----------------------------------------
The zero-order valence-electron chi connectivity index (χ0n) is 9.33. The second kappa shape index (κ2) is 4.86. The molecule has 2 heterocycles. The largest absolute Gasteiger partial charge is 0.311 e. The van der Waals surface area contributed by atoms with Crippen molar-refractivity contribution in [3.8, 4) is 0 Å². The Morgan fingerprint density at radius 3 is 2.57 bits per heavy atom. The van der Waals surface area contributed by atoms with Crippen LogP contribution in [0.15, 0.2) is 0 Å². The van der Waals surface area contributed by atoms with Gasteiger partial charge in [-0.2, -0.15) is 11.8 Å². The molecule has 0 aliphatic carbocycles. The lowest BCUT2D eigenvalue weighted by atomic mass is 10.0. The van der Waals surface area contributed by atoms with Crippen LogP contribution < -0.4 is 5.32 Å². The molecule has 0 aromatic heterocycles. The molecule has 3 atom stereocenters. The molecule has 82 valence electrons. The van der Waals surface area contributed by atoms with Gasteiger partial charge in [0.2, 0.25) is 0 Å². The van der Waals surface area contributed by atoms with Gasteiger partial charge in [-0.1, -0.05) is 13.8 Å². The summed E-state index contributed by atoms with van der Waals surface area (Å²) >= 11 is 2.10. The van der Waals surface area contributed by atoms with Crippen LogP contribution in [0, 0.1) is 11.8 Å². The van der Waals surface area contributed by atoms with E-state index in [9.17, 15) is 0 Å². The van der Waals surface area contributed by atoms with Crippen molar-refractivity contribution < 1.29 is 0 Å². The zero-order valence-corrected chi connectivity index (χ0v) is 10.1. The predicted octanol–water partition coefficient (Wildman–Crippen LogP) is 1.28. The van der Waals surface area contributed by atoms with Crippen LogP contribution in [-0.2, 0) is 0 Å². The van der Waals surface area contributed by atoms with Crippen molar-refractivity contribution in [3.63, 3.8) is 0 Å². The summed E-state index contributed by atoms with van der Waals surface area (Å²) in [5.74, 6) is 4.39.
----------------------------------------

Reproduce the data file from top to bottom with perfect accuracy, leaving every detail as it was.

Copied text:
The zero-order valence-electron chi connectivity index (χ0n) is 9.33. The second kappa shape index (κ2) is 4.86. The molecule has 2 heterocycles. The largest absolute Gasteiger partial charge is 0.311 e. The van der Waals surface area contributed by atoms with Crippen molar-refractivity contribution in [3.8, 4) is 0 Å². The Morgan fingerprint density at radius 3 is 2.57 bits per heavy atom. The van der Waals surface area contributed by atoms with Crippen LogP contribution in [0.15, 0.2) is 0 Å². The van der Waals surface area contributed by atoms with Gasteiger partial charge in [-0.2, -0.15) is 11.8 Å². The molecule has 0 aliphatic carbocycles. The lowest BCUT2D eigenvalue weighted by atomic mass is 10.0. The van der Waals surface area contributed by atoms with Crippen LogP contribution < -0.4 is 5.32 Å². The molecule has 0 aromatic heterocycles. The molecule has 3 atom stereocenters. The molecule has 82 valence electrons. The van der Waals surface area contributed by atoms with Gasteiger partial charge in [0.2, 0.25) is 0 Å². The van der Waals surface area contributed by atoms with Gasteiger partial charge in [-0.1, -0.05) is 13.8 Å². The summed E-state index contributed by atoms with van der Waals surface area (Å²) >= 11 is 2.10. The van der Waals surface area contributed by atoms with Crippen LogP contribution in [0, 0.1) is 11.8 Å². The van der Waals surface area contributed by atoms with E-state index in [9.17, 15) is 0 Å². The van der Waals surface area contributed by atoms with Crippen molar-refractivity contribution < 1.29 is 0 Å². The zero-order valence-corrected chi connectivity index (χ0v) is 10.1. The predicted octanol–water partition coefficient (Wildman–Crippen LogP) is 1.28. The van der Waals surface area contributed by atoms with Crippen LogP contribution in [-0.2, 0) is 0 Å². The van der Waals surface area contributed by atoms with Crippen molar-refractivity contribution in [3.63, 3.8) is 0 Å². The summed E-state index contributed by atoms with van der Waals surface area (Å²) in [5.74, 6) is 4.39.